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CREDIT CARDS &

DEBIT
CARDS
BY:

RAYHANA
. K
Introduction
The development of credit card is one of the recent phenomenon in

the banking sector.

A credit card is a charge card.

It is a direct charge against the limit sanctioned.

It is step forward towards cashless and chequeless society

The operation is through electronic funds transfer (EFT)

installations and interbank network

Credit cards are the key to the opening of bank accounts for daily

payments by the card holders


Many Indian and foreign banks have issued credit cards to their

customers

The issuing bank ties up with a number of establishments including

hotels, hospitals, shops, petrol-pumps and departmental stores which

honor the credit cards.

The issuing bank provides the facility of credit cards to selected

number of customers depending upon their monthly income,

creditworthiness or to company executives, businessmen and high and

middle income individuals etc.


What is credit card?
A credit card is a small plastic card issued to users as a system of

payment. It allows its holder to buy goods and services based on the

holder's promise to pay for these goods and services. The issuer of

the card creates a revolving account and grants a line of credit to

the consumer (or the user) from which the user can borrow money

for payment to a merchant or as a cash advance to the user.


Eligibility for getting the card
He should have an account with the bank

His assets and liabilities on a particular date are reported to

bank

A statement of annual or monthly income

He is considered creditworthy up to certain limit depending upon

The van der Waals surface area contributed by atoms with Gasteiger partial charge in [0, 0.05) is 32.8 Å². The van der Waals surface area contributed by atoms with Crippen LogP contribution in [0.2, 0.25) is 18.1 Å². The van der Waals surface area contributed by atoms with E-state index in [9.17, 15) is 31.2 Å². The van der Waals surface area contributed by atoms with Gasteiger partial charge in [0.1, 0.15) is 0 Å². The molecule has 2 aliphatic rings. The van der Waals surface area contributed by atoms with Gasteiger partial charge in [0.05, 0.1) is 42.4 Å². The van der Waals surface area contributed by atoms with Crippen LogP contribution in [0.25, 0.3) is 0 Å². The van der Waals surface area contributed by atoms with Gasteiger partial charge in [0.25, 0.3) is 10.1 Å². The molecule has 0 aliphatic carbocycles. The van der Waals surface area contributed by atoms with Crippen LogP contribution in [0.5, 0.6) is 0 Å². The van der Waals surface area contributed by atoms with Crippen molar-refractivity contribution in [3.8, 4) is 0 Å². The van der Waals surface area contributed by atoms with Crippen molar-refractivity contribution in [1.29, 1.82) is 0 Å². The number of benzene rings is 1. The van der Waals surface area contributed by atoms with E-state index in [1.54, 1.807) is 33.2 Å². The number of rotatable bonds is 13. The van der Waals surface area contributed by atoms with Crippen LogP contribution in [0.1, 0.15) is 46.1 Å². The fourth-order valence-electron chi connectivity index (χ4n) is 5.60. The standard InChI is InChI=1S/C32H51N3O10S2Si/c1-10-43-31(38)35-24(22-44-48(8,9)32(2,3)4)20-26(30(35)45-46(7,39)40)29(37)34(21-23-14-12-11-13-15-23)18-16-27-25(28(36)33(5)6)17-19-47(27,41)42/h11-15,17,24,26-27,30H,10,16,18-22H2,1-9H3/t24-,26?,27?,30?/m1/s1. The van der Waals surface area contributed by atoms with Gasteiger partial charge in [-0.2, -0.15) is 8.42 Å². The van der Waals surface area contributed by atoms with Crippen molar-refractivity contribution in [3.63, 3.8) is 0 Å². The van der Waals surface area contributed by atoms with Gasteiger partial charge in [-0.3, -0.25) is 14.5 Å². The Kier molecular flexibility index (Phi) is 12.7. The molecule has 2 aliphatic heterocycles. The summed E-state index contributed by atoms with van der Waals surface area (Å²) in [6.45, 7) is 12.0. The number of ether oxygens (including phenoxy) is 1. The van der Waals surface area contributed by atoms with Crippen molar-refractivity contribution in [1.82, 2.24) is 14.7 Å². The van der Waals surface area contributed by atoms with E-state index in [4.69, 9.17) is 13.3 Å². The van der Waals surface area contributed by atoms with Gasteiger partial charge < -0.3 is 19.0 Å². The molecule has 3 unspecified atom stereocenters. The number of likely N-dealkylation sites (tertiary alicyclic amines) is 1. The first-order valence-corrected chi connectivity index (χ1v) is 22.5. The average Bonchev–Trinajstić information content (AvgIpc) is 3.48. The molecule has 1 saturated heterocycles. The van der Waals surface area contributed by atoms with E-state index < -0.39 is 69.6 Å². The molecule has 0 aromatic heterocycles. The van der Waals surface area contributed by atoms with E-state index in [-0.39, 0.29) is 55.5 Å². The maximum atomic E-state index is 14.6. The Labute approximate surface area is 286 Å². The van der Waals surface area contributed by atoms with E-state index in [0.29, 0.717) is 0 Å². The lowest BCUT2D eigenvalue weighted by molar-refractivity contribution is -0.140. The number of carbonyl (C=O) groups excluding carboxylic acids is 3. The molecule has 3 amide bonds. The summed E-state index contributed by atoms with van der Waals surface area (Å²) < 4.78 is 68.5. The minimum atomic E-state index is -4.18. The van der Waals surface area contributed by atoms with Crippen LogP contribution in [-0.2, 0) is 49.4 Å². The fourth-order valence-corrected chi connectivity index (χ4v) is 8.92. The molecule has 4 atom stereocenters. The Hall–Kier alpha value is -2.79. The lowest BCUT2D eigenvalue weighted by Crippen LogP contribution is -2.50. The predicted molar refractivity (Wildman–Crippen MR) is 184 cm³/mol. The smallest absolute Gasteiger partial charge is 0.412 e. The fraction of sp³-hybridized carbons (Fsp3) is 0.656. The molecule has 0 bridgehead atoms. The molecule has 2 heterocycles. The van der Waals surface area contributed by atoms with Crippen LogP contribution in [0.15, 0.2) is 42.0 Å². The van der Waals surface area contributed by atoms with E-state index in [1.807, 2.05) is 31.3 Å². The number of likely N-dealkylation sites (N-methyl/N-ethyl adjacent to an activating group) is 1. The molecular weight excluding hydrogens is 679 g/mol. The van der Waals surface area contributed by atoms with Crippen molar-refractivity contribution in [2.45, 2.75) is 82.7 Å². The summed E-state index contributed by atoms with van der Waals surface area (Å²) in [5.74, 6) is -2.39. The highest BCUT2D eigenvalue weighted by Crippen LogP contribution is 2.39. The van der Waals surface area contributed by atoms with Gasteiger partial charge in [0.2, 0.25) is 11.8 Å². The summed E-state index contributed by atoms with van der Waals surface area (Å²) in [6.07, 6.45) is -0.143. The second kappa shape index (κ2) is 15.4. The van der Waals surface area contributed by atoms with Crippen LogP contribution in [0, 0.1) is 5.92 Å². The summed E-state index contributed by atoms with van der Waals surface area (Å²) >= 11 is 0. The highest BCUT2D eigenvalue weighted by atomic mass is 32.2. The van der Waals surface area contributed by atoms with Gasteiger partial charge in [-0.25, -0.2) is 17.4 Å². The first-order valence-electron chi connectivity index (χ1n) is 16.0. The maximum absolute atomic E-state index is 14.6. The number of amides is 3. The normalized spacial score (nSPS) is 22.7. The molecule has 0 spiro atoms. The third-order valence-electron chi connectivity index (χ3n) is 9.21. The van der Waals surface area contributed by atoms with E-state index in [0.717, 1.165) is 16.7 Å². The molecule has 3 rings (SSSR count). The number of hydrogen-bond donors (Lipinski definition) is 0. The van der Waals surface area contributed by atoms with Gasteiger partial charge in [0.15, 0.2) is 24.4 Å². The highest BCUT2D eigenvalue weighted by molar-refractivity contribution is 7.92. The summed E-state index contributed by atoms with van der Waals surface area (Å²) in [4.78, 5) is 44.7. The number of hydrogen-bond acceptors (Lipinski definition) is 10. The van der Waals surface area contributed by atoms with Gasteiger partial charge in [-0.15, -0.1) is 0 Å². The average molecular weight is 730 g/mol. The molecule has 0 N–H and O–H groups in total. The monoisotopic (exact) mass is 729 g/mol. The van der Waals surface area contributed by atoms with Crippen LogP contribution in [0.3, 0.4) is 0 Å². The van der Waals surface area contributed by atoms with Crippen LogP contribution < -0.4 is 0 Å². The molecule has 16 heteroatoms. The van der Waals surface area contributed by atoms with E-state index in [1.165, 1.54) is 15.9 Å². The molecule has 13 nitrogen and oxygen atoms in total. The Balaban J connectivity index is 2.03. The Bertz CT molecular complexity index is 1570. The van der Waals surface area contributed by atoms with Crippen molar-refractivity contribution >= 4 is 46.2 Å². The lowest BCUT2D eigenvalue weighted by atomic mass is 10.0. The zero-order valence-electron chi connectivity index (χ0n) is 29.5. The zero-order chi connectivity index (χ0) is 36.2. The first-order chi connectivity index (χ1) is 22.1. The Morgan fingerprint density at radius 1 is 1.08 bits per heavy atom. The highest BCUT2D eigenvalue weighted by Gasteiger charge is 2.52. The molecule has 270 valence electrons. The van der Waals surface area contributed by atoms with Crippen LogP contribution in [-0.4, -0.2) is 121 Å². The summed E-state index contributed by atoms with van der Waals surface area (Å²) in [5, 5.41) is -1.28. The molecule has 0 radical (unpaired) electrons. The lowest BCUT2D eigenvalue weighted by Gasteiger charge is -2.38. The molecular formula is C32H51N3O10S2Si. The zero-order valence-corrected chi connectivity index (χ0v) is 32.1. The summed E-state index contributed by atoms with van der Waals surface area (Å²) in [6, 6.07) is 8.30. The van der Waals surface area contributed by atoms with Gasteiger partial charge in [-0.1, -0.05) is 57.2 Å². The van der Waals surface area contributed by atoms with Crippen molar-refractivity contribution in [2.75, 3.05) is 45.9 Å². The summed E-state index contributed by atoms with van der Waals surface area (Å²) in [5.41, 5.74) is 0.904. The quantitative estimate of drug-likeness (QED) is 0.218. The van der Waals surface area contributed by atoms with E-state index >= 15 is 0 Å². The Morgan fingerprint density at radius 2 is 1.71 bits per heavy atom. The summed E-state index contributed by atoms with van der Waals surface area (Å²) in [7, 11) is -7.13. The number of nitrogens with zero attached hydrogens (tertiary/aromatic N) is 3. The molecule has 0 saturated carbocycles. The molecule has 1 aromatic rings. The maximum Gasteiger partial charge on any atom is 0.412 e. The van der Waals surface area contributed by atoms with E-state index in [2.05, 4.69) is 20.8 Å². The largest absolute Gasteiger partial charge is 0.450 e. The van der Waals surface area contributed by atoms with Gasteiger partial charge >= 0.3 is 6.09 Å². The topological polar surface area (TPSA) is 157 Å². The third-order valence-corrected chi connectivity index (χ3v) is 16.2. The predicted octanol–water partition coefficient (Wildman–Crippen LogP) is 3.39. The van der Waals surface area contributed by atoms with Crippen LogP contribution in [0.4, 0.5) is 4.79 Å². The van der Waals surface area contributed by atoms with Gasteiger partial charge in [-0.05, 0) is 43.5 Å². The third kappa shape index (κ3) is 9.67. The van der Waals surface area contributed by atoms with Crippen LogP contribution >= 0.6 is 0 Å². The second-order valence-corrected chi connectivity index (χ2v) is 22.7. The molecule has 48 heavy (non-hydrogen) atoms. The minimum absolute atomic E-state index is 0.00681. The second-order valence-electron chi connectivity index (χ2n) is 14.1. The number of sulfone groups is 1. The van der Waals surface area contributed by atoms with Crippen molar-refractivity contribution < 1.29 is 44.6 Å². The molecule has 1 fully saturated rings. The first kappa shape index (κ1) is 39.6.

his income, assets and expenditure.

The eligible customer is asked to fill in an application form giving

the details of account number, name, address, income, wealth

status and a proof of his income/wealth etc.


Types of credit cards
Based on the mode of credit recovery
1. Revolving credit card

This type of credit card follows the revolving credit principle. A limit

is set on the limit of money one can spend on the card for a

particular period. The cardholder has to pay a minimum percentage of

the outstanding credit.

2. Charge card

A charge card is not a credit instrument. It is a convenient mode of

making payment. This facility gives a consolidated bill for a specific

period and bills are payable in full on presentation. There is no


Based on Status of Credit Card

1. Standard card
Credit cards that are regularly issued by all card-issuing banks are called
standard cards. With these cards, it is possible for a cardholder to make
purchases without having to pay cash immediately. It however offers only
limited privileges to cardholders.

2. Business card
Business card, also called “Executive” cards, are issued to small partnership
firms, solicitors, firms of chartered accountants, tax consultants and
others, for use by executives on their business trips. The card enjoys
higher credit limits and more privileges than the standard cards. These
cards are issued in the name of the executives of the firm.

3. Gold card
It offers many additional benefits and facilities such as higher credit
limits, more cash advance limits etc. that are not available with standard or
Based on Geographical Validity

Domestic card

Cards that are valid only in India and Nepal are called ‘domestic cards’. All

transactions will be in Rupees. These cards are issued by most of the banks

in India.

International card.

Credit cards that have international validity are international cards. They

are issued to people who travel abroad frequently. These cards are

accepted in every part of the world except in India and Nepal.


Based on Franchise/Tie-up
Proprietary card

Cards that are issued by banks themselves, without any tie-up, are called

proprietary cards. A bank issues such cards under its own brand. Examples are SBI

Card, CanCard of Canara Bank etc.

Master Card

This is a type of credit card issued under the umbrella of ‘MasterCard

International’. The issuing bank has to obtain a franchise from the MasterCard

Corporation of USA.

VISA Card

This is a type of credit card, which can be issued by any bank having tie-up with

VISA International Corporation, USA.

Domestic tie-up card

These are cards issued by a bank having a tie-up with domestic credit card brands